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Transcript of interview with Chris Uhlmann: 7.30 Report: 7 March 2012: Defence Reviews

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Minister for Defence - Interview with Chris Ulhmann, 7:30 Report

7 March 2012



DATE: 7 MARCH 2012

TOPICS: Defence Reviews.

CHRIS UHLMANN: Stephen Smith, welcome.

STEPHEN SMITH: Pleasure Chris.

CHRIS UHLMANN: Isn’t it reasonable now for Commodore Kafer to expect an apology from


STEPHEN SMITH: Well, I fully respect the decision by the Chief of the Defence Force and the

Vice Chief of the Defence Force to return him to his job following the findings of the Kirkham


The Kirkham Inquiry found that, Commodore Kafer had dealt with the matter appropriately,

but also made the point that a different decision could have been made and it was also

unfortunate that the matter hadn’t been discussed with the Officer Cadet, Kate, and her

officer representing her interests.

I made a very strong point at the time that I thought it was wrong, I thought it was an error

of judgement, to bring the character of a potential innocent victim of alleged sexual abuse

into play, and I stand by that, I don’t resile from that. The decision has been made by the

Chief of the Defence Force after a long consultation with me and with the Secretary of the

Department, and I fully respect that, and Commodore Kafer will return to work in the course

of this week.

CHRIS UHLMANN: You said his actions were inappropriate, insensitive, wrong, completely

stupid and almost certainly faulty at law and most of the things that you said were wrong, so

why don’t you apologise?

STEPHEN SMITH: Well two of the matters that were dealt with at the same time, two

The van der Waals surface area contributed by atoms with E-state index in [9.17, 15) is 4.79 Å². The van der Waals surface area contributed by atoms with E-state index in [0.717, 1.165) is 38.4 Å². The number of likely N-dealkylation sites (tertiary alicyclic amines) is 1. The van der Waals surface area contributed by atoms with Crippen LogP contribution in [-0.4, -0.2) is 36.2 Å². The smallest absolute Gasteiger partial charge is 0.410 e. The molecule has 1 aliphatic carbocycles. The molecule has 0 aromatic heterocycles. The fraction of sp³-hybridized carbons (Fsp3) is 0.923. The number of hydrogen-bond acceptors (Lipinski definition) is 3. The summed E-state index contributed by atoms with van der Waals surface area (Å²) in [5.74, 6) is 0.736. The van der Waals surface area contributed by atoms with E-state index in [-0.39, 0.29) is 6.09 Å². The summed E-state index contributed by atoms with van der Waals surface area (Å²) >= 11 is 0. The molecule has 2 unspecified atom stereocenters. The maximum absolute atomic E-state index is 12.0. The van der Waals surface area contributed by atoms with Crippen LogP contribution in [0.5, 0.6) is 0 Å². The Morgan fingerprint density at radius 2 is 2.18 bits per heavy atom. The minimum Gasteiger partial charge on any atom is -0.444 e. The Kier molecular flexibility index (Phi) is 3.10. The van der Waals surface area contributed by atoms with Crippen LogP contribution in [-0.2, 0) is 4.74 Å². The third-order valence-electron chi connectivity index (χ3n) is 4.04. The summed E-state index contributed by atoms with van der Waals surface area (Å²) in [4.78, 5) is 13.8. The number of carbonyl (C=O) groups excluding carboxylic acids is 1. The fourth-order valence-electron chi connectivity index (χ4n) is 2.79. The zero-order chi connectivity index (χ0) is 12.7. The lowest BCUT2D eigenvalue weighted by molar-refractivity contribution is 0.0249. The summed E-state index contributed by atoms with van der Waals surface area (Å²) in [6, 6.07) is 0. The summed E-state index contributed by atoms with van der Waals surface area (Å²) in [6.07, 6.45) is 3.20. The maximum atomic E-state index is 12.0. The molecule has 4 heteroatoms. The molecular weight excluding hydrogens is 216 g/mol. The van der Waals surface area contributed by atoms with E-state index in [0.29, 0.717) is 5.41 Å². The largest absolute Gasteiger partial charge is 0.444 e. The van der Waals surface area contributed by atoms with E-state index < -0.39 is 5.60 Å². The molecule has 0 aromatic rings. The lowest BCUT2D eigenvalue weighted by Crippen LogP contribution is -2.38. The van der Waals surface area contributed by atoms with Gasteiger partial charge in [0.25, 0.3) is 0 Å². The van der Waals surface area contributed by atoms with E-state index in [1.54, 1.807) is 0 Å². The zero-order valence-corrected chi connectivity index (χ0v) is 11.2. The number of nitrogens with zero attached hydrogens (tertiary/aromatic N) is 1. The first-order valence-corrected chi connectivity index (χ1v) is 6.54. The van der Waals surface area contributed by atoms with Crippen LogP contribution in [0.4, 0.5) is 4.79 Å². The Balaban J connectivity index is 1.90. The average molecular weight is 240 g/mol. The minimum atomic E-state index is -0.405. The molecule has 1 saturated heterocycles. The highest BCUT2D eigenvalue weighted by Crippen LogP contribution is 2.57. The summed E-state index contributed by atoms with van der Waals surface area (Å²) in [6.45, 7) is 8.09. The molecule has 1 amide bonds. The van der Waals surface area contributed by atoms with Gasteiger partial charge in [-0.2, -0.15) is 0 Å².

unrelated disciplinary matters, one was quashed and one was upheld.

I am not going to resile from what I did and said. I might be old-fashioned, but I simply don’t

believe it is appropriate to bring the character of an innocent victim of an alleged sexual

abuse into play. Now I draw no reference or inference to ADFA or Commodore Kafer or ADFA

staff, but when I grew up and trained as a lawyer, it was still some common practice in

Australia when we found the victim of an alleged sexual abuse to somehow try and blame the

victim. I have a very strong view on that and I won’t resile from it.

CHRIS UHLMANN: You certainly did. You trained as a lawyer and you tried Commodore Kafer

in public. In fact, you put this into the public domain. It was you that said in an interview,

‘there is one very concerning aspect which I need to bring to public attention immediately,’

before you talked about the disciplinary hearings and then condemned him, it appears

without evidence, so, surely you owe him an apology?

STEPHEN SMITH: Well, that’s not right. It’s clear factual circumstances that at one o’clock on

the relevant afternoon, Channel Ten contacted ADFA and asked about the disciplinary


CHRIS UHLMANN: Behind the scenes?

STEPHEN SMITH: Well, I think that they’re always intending to go to air Chris. They didn’t

win a Walkley Award because I did a doorstop so-

CHRIS UHLMANN: When they went to air though, they went with your comments, which were

confirming them and going beyond that, condemning the man and putting the Vice Chief of

the Defence Force in the position where he have to stand him down.

STEPHEN SMITH: Well, Channel Ten had a story which was at the peak of the ADFA-Skype

incident. Unrelated disciplinary matters were dealt with on that day. I was told about it after

the event, I was told about it after Channel Ten got the story and my reaction was to make

my view known publicly; I don’t resile from that view.

What we’ve seen arise from those circumstances, are the reviews which we’ve released

today, including a [indistinct] report into Pathways to Cultural Change, which will now be the

basis upon which the Defence Force has to conduct itself.

It’s not a document prepared by me, it’s a document prepared by the Chief and the

Secretary, and it makes the point that high standards in the past have not been met, there

has been a culture of turning a blind eye to failing to meet those standards and now, from

today, there is zero tolerance in the Pathways to Change document, set out by the Chief of

the Defence Force and the Secretary.

CHRIS UHLMANN: It’s a very important document and one of the people who will be in the

forefront of trying to implement it will be the Commandant of the Australian Defence Force

Academy, and that’s now going to be Bruce Kafer, do you have confidence in him?

STEPHEN SMITH: Well, I was asked that question today and it’s not a question of whether I

have confidence in him, it’s a question of whether the Chief of the Defence Force his

Commanding Officer and the Vice Chief of the Defence Force, his Line Commanding Officer,